For those of you who have been asking about how I will adjust the valve lash on this engine----This is it. The "tappets" will be of 3 piece construction, having an internally tapped bottom that will ride on the cam, an externally threaded top section which rides against the end of the valve, and a lock nut.  The bottom section of the tappet is 5/16" diameter, and is hardened "01" steel. the top portion will also be hardened "01" steel. The internal thread is a #10-24. I left the cylinder head off in this model so you can see that I plan on using pressed in valve cages.----Brian

Offline Brian Rupnow

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Re: Side Valve i.c. engine from Bar stock
« Reply #31 on: August 06, 2014, 08:49:44 AM »
Well Sir!! I think that just about covers it!!! Oh, I've got to so something about a place for my started spud so I can use my variable speed drill as a starter, and probably add a few keyways and bolt holes, but I think the overall design is 99% done. everything on there I have built before on my previous 7 i.c. engines, except for perhaps the adjustable tappets----and that doesn't look like brain surgery. I think this will be a really neat project for a new engine this fall, and as usual I will be posting the engineering drawings fro anyone who wants to join in the fun. I guess my next step will be to make a list of all the bushings and bearings and go have a chat with my bearing supplier.---Brian

Offline Brian Rupnow

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Re: Side Valve i.c. engine from Bar stock
« Reply #32 on: August 06, 2014, 08:52:20 PM »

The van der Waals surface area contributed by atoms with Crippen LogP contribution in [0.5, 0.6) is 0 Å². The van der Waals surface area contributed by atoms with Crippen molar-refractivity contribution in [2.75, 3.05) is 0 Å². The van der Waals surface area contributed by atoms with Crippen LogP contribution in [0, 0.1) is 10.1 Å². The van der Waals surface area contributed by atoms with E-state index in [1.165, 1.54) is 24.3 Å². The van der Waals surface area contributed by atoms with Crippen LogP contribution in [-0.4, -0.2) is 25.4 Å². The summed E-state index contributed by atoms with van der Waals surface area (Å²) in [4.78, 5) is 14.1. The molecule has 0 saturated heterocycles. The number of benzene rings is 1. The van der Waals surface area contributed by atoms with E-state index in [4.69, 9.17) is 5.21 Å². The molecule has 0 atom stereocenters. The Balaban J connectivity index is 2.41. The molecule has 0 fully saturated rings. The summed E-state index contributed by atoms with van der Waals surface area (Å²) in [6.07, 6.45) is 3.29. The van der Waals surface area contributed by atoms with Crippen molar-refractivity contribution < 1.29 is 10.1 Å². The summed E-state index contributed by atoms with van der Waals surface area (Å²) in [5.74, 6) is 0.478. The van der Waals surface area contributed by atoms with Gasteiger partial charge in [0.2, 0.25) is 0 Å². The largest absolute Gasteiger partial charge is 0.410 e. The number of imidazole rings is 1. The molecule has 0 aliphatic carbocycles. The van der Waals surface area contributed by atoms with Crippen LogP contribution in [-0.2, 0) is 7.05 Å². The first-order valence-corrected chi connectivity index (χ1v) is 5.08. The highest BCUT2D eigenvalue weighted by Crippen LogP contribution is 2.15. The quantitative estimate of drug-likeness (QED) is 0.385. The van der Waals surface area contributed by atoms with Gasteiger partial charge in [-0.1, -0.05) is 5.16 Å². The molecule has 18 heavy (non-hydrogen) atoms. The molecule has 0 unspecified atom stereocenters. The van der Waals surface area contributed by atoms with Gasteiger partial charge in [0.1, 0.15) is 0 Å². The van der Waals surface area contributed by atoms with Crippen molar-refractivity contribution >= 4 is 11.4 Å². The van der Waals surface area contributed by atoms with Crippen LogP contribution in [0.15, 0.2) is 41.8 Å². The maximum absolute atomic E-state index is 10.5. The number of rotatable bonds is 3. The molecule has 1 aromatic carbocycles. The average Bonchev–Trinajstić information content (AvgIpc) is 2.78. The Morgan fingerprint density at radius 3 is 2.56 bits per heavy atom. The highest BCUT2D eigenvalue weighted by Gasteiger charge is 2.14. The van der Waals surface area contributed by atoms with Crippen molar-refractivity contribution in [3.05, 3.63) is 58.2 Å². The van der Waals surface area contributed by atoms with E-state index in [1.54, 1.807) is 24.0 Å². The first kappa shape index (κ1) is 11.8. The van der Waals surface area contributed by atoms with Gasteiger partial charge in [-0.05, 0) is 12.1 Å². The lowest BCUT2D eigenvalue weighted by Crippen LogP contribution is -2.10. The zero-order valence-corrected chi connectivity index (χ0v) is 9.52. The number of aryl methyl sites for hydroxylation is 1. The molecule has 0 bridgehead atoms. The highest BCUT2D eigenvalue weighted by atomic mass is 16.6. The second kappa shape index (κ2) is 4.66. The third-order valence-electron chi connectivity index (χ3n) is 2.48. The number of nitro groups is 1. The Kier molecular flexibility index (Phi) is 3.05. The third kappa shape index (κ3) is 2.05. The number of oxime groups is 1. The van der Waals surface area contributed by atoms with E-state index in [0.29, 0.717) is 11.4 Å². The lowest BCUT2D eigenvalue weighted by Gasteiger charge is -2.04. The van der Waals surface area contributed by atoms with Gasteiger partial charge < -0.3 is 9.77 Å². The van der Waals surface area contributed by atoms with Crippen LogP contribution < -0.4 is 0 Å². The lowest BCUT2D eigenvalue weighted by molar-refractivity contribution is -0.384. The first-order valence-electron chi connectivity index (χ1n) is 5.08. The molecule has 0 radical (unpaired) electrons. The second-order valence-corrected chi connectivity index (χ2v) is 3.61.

I am going to "borrow" the crankshaft design from Malcolm  Stride's "Lynx" engine. The crankshaft will be made up from individual components which will be silver soldered together. However it will remain as two totally separate assemblies. The 1/2" shaft with keyway, the counterweight/web and the 1/2" diameter rod journal will be one assembly. The other end of the crankshaft will be 3/8" diameter and consist of only the shaft and the counterweight/web. This second counterweight/web will have a 1/2" hole reamed through it, which the rod journal will pass completely through, ending flush with the other side of the counterweight/web. The rod journal will be made from "01" water hardening steel, which will be quenched immediately after silver soldering to harden it. Both ends of the full crankshaft will be supported by two bearings, to prevent any potential misalignment. (The crankcase and outboard bearing support will be assembled, doweled, and all bored in one set-up.) This arrangement will allow me to use a sealed roller bearing on the big end of the con-rod. The width between the counterweight/webs when all is assembled is sufficient to allow a .015" thick spacer washer on each side of the con rod bearing.